# Hartree-Fock: Coulomb integral [closed]

Today I was wondering how to better understand the Coulomb integral in the Hartree-Fock approximation.

Extracted from: Szabo & Ostlund, Modern Quantum Chemistry, p. 112

The Coulomb term has a simple interpretation. In an exact theory, the Coulomb interaction is represented by the two-electron operator $r_{ij}^{-1}$. In the Hartree-Fock approximation, an electron in a state $\chi_{a}$ experiences a one-electron Coulomb potential:

$$v_{a}^\text{coul}(1) = \sum_{b \neq a} \int \mathrm{d} \vec{x}_{2} | \chi_{b}(2) |^{2} r_{12}^{-1} \tag{3.7}$$

Now, the Coulomb integral (CI) for a system of two interacting electrons, using Slater determinants, is:

$$\hat{J}=\frac{1}{2} \left( \int \psi_1^*\left( 1 \right) \psi_2^*\left( 2 \right) \frac{1}{r_{12}} \psi_2\left( 1 \right)\psi_1\left( 2 \right) + \psi_2^*\left( 1 \right) \psi_1^*\left( 2 \right) \frac{1}{r_{12}} \psi_1\left( 1 \right)\psi_2\left( 2 \right) \mathrm{d}x \right)$$

Now, the help I'm looking for how this single Slater determinant definition comes up from the mathematical point of view.

This is how I understand the HF approximation: Let's start only with the Coulomb integral. This integral, as I understand it, should be understood as follows for the first electron:

\begin{align}\text{CI} & =\int \psi_1^*\left( 1 \right) \psi_2^*\left( 2 \right) \frac{1}{r_{12}} \psi_2\left( 1 \right)\psi_1\left( 2 \right) \mathrm{d}x \\ & =\int \psi_1^*\left( 1 \right) \big( \sum_{n=2}^{n=2} \psi_2^*\left( 2 \right) \frac{1}{r_{12}} \psi_1\left( 2 \right) \big) \psi_2\left( 1 \right) \mathrm{d}x\\ & =\int \psi_1^*\left( 1 \right) \big( \sum_{n=2}^{n=2} \hat{J}_n \big) \psi_2\left( 1 \right)\end{align}

And, more general, the Coulomb integral for the first electron in a system of $n$ electrons would be:

$$\text{CI}= \int \psi_1^*\left( 1 \right) \big( \sum_{n \neq 1}^{n} \hat{J}_n \big) \psi_2\left( 1 \right) \mathrm{d}x$$

Is this correct?

If this is not correct, would someone enlighten me?

To ACuriousMind, Thank so much for editing this post.

Specific help I'm looking for:

I'll try to explain myself better through these questions:

i.) This operator $\frac{1}{r_{ij}}$ involves the spatial coordinates of electrons $i$ and $j$. So, taken this CI:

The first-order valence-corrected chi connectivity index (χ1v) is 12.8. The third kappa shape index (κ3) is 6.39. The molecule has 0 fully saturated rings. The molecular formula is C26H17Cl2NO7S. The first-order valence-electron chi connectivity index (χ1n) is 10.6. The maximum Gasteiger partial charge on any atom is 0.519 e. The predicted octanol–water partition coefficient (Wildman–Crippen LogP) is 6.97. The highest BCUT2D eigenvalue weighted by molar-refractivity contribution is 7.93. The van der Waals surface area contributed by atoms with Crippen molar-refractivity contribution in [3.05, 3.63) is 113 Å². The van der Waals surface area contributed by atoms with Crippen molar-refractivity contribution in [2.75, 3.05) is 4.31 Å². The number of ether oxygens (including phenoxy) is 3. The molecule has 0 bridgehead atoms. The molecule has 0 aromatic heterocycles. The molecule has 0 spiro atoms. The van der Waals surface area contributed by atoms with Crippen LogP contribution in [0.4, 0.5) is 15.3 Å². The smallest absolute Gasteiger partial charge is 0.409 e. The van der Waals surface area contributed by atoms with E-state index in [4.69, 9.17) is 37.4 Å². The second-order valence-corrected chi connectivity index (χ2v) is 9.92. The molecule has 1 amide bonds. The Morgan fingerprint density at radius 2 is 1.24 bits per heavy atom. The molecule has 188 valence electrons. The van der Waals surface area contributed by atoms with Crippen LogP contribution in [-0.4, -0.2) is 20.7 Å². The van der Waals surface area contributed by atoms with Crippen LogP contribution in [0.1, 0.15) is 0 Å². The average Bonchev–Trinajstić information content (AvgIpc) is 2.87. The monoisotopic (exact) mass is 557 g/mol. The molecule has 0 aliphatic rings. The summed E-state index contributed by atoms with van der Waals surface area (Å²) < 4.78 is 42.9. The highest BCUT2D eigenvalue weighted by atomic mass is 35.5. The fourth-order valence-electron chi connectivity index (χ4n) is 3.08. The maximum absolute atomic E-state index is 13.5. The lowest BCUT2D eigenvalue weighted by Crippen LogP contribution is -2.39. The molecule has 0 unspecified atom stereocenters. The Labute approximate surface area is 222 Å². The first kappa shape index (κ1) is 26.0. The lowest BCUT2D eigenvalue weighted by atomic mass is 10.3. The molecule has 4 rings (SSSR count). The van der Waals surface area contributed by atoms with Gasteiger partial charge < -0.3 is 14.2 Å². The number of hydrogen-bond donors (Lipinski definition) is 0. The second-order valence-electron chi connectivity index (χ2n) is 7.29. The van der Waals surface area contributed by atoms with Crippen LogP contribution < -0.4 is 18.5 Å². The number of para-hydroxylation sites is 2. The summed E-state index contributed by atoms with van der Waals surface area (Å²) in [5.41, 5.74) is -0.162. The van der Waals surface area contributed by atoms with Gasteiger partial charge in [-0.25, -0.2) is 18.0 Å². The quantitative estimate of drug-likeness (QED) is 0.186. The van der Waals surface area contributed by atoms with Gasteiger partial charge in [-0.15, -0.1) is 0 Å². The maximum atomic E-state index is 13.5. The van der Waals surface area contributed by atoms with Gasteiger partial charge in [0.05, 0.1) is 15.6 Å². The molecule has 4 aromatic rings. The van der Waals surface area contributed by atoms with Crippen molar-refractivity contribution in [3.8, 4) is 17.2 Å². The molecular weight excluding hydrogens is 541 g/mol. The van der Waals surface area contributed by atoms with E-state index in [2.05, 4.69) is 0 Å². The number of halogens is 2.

$$J_{2}(1) \chi_{1}(1) := \Big[ \int \mathrm{d} \vec{x}_{2} \, \chi_{2}^{*}(2) r_{12}^{-1} \chi_{2}(2) \Big] \chi_{1}(1)$$

Mathematically speaking, the first step is to integrate $\int \mathrm{d} \vec{x}_{2} \, \chi_{2}^{*}(2) r_{12}^{-1} \chi_{2}(2)$ (which only the spatial coordinates of electron 2 are taken in account) and then multiply the result to $\chi_1 \left( 1 \right)$ ?

ii.) This question is more curiosity. For the same electron (Let's say the first one), How would it be with a system of N-electrons?

## closed as unclear what you're asking by ACuriousMind♦, Martin, Kyle Kanos, Danu, JamalSMar 19 '15 at 13:22

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• This question seems too confused and poorly edited to even begin to give an answer. I would recommend you check out the book by Bethe "Intermediate Quantum Mechanics", he goes over this in great detail. – hft Mar 19 '15 at 0:48
• I have already read from page 58 to 64. But in the book you suggested me still is not answering my question. The only difference is that explicitly include the spin. – Another.Chemist Mar 19 '15 at 1:37
• @Alejandro looks like you are badly and totally confused by the HF method. Basically, all you statements and formulas are "not quite right" to put it mildly. Szabo & Ostlund book is quite good at explaining the HF method, but you have to be careful and patient to follow through. – Wildcat Mar 19 '15 at 8:00
• Hi Alejandro! I have edited your question for better formatting and grammar, and I don't think I've changed the meaning of anything, but I still cannot discern what your actual question really is except that you do not really understand the HF approximation. – ACuriousMind Mar 19 '15 at 9:43

## 1 Answer

Now, the Coulomb integral for a system of two interacting electrons, until Slater determinants, is: